I had an amazing time last weekend just being a kid again.
Two of my favorite people in the world, Emma and Peter, were in town with their 22-month-old daughter Gabriella. She is the textbook definition of “cute kid,” and I’m pretty sure if encyclopedias still existed (remember those things?), you could look up “ideal toddler,” and her picture would be pasted all over the pages.
It was a hot summer afternoon, and Bryan and I spent most of the day soaking up the cuteness that Gabriella had to offer. Of course we spent time chatting with our adult friends, but baby-watching was so much more entertaining than anything on TV.
It was hard for me to keep up with Gabriella’s endless imagination. Who knew that pouring invisible tea and eating plastic crumpets was so fascinating?
At the same time, watching a child’s mind run wild is so humbling. Remember those days when playing with a pot, a wooden spoon, and an old shoebox could last for hours? During our time with Gabriella, we watched her:
• Cook imaginary pancakes and eggs–and if you tried to eat them before blowing on the spoon, her eyes would widen and she’d wave her hands, crying “HOT!”
• Admire a blade of grass and handle it as delicately as a baby praying mantis.
• Contently dig her wet feet deep in a pile of dirt.
• Splash around in a baby pool, completely unaware of the chill of the hose water.
• Discover countless ways to play with plastic cups: throwing them in the pool, wearing them as shoes, filling them up with water and showering herself, tossing plastic ducks into them, wearing a cup as a hat…
• Stop doing whatever she was doing outside to look up at the sky and shout, “PLANE!”
…Which is a perfect segue into how Bryan and I spent the following day–Plane watching!
Even though I have a mortgage and pay taxes, I still like to think of myself as a kid at heart. Gabriella does the happy dance when an airplane engine roars overhead–and so do I!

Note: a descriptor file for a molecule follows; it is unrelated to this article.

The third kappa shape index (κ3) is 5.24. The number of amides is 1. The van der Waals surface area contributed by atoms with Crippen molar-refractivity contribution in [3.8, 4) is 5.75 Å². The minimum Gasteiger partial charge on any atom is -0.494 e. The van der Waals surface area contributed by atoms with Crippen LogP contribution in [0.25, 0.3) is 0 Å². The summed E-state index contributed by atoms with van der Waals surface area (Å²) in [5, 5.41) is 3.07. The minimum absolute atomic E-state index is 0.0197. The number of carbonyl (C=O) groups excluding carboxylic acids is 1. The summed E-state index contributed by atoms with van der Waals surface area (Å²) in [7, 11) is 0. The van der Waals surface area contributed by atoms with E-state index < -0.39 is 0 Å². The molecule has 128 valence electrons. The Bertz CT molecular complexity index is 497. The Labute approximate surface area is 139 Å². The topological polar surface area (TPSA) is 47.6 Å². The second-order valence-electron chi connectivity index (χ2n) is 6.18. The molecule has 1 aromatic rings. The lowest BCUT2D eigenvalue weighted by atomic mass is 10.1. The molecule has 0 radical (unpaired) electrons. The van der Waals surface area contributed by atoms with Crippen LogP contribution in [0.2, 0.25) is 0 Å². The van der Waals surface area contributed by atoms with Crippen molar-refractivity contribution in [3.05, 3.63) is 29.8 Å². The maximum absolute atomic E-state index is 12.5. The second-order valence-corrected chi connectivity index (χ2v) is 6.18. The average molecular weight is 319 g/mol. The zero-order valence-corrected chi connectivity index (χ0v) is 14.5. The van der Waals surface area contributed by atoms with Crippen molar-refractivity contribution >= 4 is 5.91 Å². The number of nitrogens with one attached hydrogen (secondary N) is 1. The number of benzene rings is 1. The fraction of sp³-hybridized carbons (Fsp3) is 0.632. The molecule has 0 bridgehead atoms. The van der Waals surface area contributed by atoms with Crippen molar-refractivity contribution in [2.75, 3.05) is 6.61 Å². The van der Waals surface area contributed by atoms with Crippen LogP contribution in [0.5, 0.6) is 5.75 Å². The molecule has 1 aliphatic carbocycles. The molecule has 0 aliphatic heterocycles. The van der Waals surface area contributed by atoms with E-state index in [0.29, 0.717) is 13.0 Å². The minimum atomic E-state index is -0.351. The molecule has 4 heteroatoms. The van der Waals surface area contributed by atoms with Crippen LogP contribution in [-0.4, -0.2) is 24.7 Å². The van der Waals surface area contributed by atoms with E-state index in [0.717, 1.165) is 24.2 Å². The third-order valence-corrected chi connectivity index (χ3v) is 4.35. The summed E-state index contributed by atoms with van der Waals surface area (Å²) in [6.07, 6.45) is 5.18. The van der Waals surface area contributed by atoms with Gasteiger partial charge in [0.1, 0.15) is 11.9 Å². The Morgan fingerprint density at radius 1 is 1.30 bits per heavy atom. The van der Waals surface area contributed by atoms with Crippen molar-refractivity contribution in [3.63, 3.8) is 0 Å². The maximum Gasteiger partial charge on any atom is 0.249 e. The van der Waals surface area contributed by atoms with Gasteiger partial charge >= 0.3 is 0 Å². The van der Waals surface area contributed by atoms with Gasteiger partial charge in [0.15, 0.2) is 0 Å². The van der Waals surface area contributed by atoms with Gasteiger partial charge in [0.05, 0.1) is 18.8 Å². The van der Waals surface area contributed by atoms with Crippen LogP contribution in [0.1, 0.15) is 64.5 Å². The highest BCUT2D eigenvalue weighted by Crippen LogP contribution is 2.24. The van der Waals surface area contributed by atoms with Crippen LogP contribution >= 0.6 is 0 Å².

Bryan, fully aware of my childlike obsession with big, loud flying things, drove me last Sunday over the bridge to Pennsylvania for some real plane watching. I’ve written here before about watching planes land from Red Bank Battlefield, but that is nothing compared to being right next to the airport.
Our first stop was Fort Mifflin, an historic site from the Revolutionary War era, that just so happens to be located right next to Philadelphia International Airport.
I nearly peed myself when we first drove up to the place. I get so excited when I see planes close up! As we were driving, a jet flew right over our car, and I scrambled like a starstruck fan trying to snap a picture of a celebrity. It reminded me of being in Los Angeles, when Bryan and I were driving in LAX territory and planes zoomed directly over the highway.
We hung around Fort Mifflin for a while, snapping fun photos of plane after plane descending into the airport. We didn’t bother paying admission and actually going inside the Fort; just because we’re adults doesn’t mean we have to pretend to be interested in historical stuff. We were there for the planes!
Things got even better when Bryan told me that if we drove to the other side of the airport, we could see planes taking off. I had no idea the public could get so close to the airport and that a magical access road surrounded the entire place. Him telling me this reminded me of when my parents would say, “Hey, let’s go to Clementon Lake Amusement Park tonight!” REALLY?!?!?!
Turns out we weren’t the only ones parked next to the airport. We saw several other people there for fishing, biking, (illegal) motorbike racing, and some older guy driving his convertible around the loop, over and over again.
I plastered myself against the chain-link fence and watched planes race down the runway. I swear, no matter how technologically advanced our society gets, there is still something jaw-dropping and amazing about metal tubes with wings flying through the sky, transporting 100, 200+ people across the ocean. (As Louis CK says, “You’re sitting in a chair…in the sky.”)
Moments like this remind me that age really is just a number. I may not be able to occupy myself for 20 minutes with invisible eggs and a child-size frying pan, but I can stare up at the sky for hours, pointing at the metal birds above, shouting, “PLANE!”